Sometimes, too, their pastor throws a song at them that he’d like them to do. That usually happens once or twice a year. Otherwise, they choose songs that support the season they’re currently in. It seems like, currently, there have been a lot of people going through serious stuff in their congregation: unexpected death, job loss, etc. So Bethel songs like “Have it All”, “No Longer Slaves”, and “Jesus We Love You” have been in heavy rotation for the team since those songs can become declarations for people – opportunities to cry out and even angrily sing to get their angst out.
They also choose songs that are undeniable and easy to sing. For instance, Chris Tomlin’s “At the Cross” is one of those songs that’s simple, easy to sing, and doesn’t necessarily try to paint a massive picture. While Tomlin’s not at the top of the team’s sounds-to-emulate list, this song is one they consider undeniable, so they’ve included it in their worship sets.
One strong part of their culture over the last few years has been something the team calls First Five. Essentially, for each service, they plan a creative song that they can perform. Their goal is to start the service from a creative place and also to reward those who arrive on time. For Easter, that song was “Glory in the Highest”. They shot it as a music video in an old warehouse. Then they performed live along with the music video. Another creative element, especially for Easter, was when they made the cross come alive between “The Same Power” and “Alive” through projection mapping.
Recently, they changed the name of the First Five. Now, they simply call it a creative element. This subtle change, for them, has taken a lot of the pressure off and has also made it more flexible. Instead of just being the introduction of the service, they could do it before their pastor’s message, as an element in worship, or even as something at the end. It has opened the opportunity for them to think outside the box a bit more.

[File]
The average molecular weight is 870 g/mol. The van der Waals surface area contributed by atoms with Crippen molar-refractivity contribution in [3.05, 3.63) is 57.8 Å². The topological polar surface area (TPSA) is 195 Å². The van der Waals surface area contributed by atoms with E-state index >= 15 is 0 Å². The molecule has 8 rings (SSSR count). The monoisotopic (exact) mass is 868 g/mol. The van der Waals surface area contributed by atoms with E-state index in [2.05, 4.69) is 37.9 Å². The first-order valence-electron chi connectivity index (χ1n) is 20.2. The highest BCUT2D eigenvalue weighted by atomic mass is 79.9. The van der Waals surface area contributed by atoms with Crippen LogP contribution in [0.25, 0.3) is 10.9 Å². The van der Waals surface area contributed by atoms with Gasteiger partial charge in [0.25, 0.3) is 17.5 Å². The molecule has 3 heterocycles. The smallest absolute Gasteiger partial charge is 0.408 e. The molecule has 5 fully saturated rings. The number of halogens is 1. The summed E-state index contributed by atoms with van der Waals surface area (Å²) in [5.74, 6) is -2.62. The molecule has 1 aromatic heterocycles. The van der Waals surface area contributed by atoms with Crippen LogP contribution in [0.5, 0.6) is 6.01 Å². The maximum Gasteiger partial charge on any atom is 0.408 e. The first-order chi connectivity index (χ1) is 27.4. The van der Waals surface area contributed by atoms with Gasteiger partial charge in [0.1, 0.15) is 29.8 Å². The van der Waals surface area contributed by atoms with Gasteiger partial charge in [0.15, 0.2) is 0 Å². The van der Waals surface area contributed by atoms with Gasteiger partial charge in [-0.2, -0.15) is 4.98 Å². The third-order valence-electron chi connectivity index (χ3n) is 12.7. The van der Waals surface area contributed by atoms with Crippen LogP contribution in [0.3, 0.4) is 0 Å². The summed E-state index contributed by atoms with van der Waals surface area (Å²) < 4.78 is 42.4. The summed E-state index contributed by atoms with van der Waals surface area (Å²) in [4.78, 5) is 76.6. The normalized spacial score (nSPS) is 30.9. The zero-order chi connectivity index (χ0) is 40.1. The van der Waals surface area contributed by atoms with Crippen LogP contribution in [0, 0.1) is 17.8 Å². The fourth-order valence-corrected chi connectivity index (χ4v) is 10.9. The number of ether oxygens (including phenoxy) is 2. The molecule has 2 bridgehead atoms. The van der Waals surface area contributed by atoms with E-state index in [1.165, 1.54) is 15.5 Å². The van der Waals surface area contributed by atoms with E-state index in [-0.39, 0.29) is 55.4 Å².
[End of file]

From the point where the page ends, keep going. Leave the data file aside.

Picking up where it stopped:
They also consider more traditional elements a satisfaction of their creative element requirement. So things like communion, baby dedications, or baptisms, would be considered a creative element. They figure out a way to make those things unique, and not just something they have to do.
The Goal of Their Worship
The goal for the Champions Centre team, through this section of musical worship, is to provide an opportunity for their people to worship God. They’re aware of unsaved people when they plan the worship sets, but ultimately they focus on the saved people in their congregation. They trust that their energy level and the quality of the music will be enough to at least entertain unsaved people so it’s not boring (along with things like lighting and stage design). But they always want their congregation to leave their service with an opportunity to have worshipped and celebrated God through music.
That’s the focus each weekend, and that was the focus of Easter. Other parts of the service could be more seeker sensitive, but the worship portion was just for that: worship.